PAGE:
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The Basics of Addiction

So how does addiction affect us? The fact is that abuse and addiction to alcohol, nicotine, and illegal substances cost all of us upwards of half a trillion dollars a year. That happens when you take into account the combined medical, economic, criminal, and social impact addiction has. Each and every year, abuse of illicit drugs and alcohol contributes to the death of more than 100,000 Americans, while tobacco is linked to an estimated 440,000 deaths per year. Our children are starting to drink at an earlier age and lately, they are turning to prescription and over-the-counter medications to get high.

Essentially, addiction is defined as a chronic, relapsing brain disease that is characterized by compulsive drug seeking and use, despite harmful consequences. It is considered a brain disease because drugs change the brain - they change its structure and how it works. These brain changes can be long lasting, and can lead to the harmful behaviors seen in people who abuse drugs.

So why do people take drugs and abuse alcohol? There are a variety of reasons.
Many do so because they want to feel good. The drugs they take produce intense feelings of pleasure. This initial sensation of euphoria is followed by other effects, which differ with the type of drug used. Cocaine gives the abuser the "high" he or she desires and is then followed by feelings of power, self-confidence, and increased energy. Heroin also provides its user feelings of relaxation and satisfaction.
Some people use drugs to feel better, because they suffer from social anxiety, stress-related disorders, and depression. They begin abusing drugs in an attempt to lessen feelings of distress. Stress can play a major role in beginning drug use, continuing drug abuse, or relapse in patients recovering from addiction.
People also use drugs because they want to alleviate the pressure they feel to do better or improve their athletic or cognitive performance. Similarly, some people do so because of curiosity and because “other” are doing so. Peer pressure, especially among adolescents play a major role in people’s initial experimentation and continued drug abuse.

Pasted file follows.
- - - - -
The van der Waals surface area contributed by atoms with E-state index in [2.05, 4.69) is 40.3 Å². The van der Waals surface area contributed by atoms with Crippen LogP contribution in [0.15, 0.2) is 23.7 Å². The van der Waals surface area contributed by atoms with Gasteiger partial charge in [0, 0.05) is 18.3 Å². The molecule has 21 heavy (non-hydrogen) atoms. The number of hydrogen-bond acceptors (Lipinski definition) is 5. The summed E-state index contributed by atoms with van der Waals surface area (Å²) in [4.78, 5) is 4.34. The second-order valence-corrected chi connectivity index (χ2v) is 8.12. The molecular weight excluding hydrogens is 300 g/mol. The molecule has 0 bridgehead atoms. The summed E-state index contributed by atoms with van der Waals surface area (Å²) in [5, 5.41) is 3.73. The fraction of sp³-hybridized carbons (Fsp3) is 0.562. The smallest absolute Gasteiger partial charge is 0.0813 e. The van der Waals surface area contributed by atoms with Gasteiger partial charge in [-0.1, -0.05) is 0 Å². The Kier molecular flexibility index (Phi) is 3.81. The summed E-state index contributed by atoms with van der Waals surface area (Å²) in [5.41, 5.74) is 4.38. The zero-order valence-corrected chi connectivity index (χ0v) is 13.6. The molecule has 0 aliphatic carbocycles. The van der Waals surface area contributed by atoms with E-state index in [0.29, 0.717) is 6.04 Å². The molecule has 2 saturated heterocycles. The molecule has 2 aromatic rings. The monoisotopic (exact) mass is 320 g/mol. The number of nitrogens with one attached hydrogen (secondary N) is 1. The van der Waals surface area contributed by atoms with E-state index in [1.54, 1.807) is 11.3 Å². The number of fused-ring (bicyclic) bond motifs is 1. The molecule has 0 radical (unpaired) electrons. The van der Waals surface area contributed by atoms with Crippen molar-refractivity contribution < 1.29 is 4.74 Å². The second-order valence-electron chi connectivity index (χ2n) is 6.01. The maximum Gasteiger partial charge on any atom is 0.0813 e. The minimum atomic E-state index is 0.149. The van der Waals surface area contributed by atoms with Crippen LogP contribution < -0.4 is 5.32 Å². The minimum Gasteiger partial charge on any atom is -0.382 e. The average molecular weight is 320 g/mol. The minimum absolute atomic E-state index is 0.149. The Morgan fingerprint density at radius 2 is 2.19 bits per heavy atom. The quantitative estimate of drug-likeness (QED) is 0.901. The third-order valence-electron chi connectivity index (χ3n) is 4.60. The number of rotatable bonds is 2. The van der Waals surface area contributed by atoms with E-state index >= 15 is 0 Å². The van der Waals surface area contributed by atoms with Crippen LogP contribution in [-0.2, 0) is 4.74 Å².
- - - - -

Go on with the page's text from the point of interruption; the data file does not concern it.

The problem is that at first, people may perceive what seem to be positive effects with drug use. They also may believe that they can control their use; however, drugs can quickly take over their lives. Consider how a social drinker can become intoxicated, put himself behind a wheel and quickly turn a pleasurable activity into a tragedy for him and others. Over time, if drug use continues, pleasurable activities become less pleasurable, and drug abuse becomes necessary for abusers to simply feel "normal." Drug abusers reach a point where they seek and take drugs, despite the tremendous problems caused for themselves and their loved ones. Some individuals may start to feel the need to take higher or more frequent doses, even in the early stages of their drug use.

It is important to understand that as with any other disease, vulnerability to addiction differs from person to person. In general, the more risk factors an individual has, the greater the chance that taking drugs will lead to abuse and addiction. And there is no one single factor that determines whether a person will become addicted to drugs. The overall risk for addiction is impacted by the biological makeup of the individual - it can even be influenced by gender or ethnicity, his or her developmental stage, and the surrounding social environment (e.g., conditions at home, at school, and in the neighborhood).

The good news is that addiction is a treatable disease. Discoveries in the science of addiction have led to advances in drug abuse treatment that help people stop abusing drugs and resume productive lives.

The key to successful treatment is long-term engagement and this does not only means inpatient treatment. Today, a heart attack patient may stay in the hospital for a few days to get stabilized. He then begins a long-standing relationship with a cardiologist that may include medication and regular follow-up visits as the patient works to restructure his life in a healthier fashion. This is true with the addict in recovery.

We know that addiction need not be a life sentence. Like other chronic diseases, addiction can be managed successfully. Treatment enables people to counteract addiction's powerful disruptive effects on brain and behavior and regain control of their lives.
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